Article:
Perhaps this reverse polarity is also related to that of tag questions: "You don't care, do you?" or "They are good, aren't they?" which are so puzzling and so hard to get used to when learning English.

  13. Tom Recht said,

    October 9, 2011 @ 11:11 pm

    Having a negative clause after a verb with negative connotation or a negative marker is common in other languages, such as Latin (ne + subjunctive)

    Not only that, but in Latin, at least, if the clause itself is semantically negative then you add another negator, and the two can optionally cancel out:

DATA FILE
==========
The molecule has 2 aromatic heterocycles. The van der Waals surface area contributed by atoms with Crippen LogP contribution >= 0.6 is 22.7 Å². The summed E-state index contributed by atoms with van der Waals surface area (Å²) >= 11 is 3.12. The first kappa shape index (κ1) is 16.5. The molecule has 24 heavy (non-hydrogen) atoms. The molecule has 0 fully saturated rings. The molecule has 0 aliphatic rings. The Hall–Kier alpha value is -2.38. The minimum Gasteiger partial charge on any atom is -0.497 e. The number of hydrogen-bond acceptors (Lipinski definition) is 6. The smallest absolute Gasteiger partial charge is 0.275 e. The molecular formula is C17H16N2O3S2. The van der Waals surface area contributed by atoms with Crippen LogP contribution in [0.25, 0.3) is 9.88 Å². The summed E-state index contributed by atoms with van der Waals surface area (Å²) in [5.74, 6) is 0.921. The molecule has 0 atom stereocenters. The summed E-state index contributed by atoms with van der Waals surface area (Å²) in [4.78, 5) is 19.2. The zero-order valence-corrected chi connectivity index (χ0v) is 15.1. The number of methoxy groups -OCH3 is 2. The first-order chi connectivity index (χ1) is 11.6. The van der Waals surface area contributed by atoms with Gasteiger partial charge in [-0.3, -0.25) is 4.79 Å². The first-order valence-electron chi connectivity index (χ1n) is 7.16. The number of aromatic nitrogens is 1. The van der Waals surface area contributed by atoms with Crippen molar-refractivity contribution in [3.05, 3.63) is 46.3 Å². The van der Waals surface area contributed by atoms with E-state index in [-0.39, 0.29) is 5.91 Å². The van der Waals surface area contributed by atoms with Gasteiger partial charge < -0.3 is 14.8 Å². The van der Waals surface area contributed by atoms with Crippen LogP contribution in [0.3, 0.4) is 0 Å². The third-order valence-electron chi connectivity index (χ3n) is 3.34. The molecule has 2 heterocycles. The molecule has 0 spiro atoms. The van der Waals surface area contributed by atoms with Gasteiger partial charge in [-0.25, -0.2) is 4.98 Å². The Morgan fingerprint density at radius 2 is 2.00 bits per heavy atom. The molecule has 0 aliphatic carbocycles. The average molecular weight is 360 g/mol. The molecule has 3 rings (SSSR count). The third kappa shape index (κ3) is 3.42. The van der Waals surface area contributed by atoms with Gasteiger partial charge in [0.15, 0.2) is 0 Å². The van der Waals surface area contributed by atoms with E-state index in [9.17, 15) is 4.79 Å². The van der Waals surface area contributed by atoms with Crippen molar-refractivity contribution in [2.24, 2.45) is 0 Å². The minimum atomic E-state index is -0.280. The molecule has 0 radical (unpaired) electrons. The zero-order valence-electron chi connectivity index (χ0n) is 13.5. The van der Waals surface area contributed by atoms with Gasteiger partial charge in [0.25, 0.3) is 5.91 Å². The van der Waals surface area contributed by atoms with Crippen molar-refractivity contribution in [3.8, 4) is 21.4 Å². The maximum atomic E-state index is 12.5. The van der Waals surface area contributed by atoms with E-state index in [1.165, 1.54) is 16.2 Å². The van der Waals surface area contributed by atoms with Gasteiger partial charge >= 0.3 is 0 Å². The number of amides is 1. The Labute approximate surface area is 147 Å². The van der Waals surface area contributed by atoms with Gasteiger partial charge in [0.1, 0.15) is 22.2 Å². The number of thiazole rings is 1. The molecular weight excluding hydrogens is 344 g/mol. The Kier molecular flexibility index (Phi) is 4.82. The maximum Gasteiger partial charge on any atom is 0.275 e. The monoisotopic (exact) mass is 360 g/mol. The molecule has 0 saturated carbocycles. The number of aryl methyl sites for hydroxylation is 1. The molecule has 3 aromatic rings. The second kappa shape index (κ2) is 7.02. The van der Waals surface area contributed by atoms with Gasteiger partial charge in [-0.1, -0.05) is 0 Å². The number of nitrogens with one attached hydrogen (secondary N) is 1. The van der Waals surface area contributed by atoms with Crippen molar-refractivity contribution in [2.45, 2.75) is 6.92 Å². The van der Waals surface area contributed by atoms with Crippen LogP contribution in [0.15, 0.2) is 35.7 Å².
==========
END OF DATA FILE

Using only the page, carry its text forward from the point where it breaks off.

Vereor ne veniat, 'I fear that he may come'
    Vereor ne non veniat, 'I fear that he may not come'
    Vereor ut veniat, 'I fear that he may not come'
    I could never wrap my head around that last construction, with its lack of any explicit negation, until I started mentally translating the verb as 'be anxious' rather than 'fear': 'I am anxious for him to come' ~= 'I fear that he may not come'.

    How does French code a semantically negative clause after such a verb? Is it e.g. Je crains qu'il ne vienne vs. Je crains qu'il ne vienne pas?

  14. marie-lucie said,

    October 10, 2011 @ 6:40 pm

    How does French code a semantically negative clause after such a verb? Is it e.g. Je crains qu'il ne vienne vs. Je crains qu'il ne vienne pas?

    – Yes.